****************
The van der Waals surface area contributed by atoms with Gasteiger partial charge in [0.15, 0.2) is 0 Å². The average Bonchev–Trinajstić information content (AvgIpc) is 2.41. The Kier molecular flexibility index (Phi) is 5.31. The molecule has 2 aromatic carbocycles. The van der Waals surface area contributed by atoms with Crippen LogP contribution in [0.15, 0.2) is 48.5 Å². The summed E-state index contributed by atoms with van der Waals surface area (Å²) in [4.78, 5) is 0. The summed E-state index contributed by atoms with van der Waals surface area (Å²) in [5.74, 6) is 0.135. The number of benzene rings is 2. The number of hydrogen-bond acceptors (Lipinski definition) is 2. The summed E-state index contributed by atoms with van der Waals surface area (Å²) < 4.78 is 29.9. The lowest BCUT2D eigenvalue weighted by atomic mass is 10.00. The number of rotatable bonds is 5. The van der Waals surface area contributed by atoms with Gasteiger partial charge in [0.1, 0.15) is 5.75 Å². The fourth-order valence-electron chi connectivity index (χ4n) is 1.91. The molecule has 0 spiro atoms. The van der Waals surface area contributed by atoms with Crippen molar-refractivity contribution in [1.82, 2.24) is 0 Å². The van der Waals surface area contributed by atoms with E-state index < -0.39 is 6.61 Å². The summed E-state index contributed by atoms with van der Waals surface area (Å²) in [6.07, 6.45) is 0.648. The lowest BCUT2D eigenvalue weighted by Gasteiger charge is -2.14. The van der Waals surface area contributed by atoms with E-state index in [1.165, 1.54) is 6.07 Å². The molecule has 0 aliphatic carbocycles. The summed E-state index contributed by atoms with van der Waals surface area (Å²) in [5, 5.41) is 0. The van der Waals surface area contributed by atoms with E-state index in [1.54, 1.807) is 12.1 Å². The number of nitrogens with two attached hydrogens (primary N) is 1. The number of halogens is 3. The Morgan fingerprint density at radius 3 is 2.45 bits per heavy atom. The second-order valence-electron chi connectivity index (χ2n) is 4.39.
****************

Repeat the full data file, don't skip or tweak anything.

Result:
The van der Waals surface area contributed by atoms with Gasteiger partial charge in [0.15, 0.2) is 0 Å². The average Bonchev–Trinajstić information content (AvgIpc) is 2.41. The Kier molecular flexibility index (Phi) is 5.31. The molecule has 2 aromatic carbocycles. The van der Waals surface area contributed by atoms with Crippen LogP contribution in [0.15, 0.2) is 48.5 Å². The summed E-state index contributed by atoms with van der Waals surface area (Å²) in [4.78, 5) is 0. The summed E-state index contributed by atoms with van der Waals surface area (Å²) in [5.74, 6) is 0.135. The number of benzene rings is 2. The number of hydrogen-bond acceptors (Lipinski definition) is 2. The summed E-state index contributed by atoms with van der Waals surface area (Å²) < 4.78 is 29.9. The lowest BCUT2D eigenvalue weighted by atomic mass is 10.00. The number of rotatable bonds is 5. The van der Waals surface area contributed by atoms with Gasteiger partial charge in [0.1, 0.15) is 5.75 Å². The fourth-order valence-electron chi connectivity index (χ4n) is 1.91. The molecule has 0 spiro atoms. The van der Waals surface area contributed by atoms with Crippen molar-refractivity contribution in [1.82, 2.24) is 0 Å². The van der Waals surface area contributed by atoms with E-state index < -0.39 is 6.61 Å². The summed E-state index contributed by atoms with van der Waals surface area (Å²) in [6.07, 6.45) is 0.648. The lowest BCUT2D eigenvalue weighted by Gasteiger charge is -2.14. The van der Waals surface area contributed by atoms with E-state index in [1.165, 1.54) is 6.07 Å². The molecule has 0 aliphatic carbocycles. The summed E-state index contributed by atoms with van der Waals surface area (Å²) in [5, 5.41) is 0. The van der Waals surface area contributed by atoms with E-state index in [1.54, 1.807) is 12.1 Å². The number of nitrogens with two attached hydrogens (primary N) is 1. The number of halogens is 3. The Morgan fingerprint density at radius 3 is 2.45 bits per heavy atom. The second-order valence-electron chi connectivity index (χ2n) is 4.39.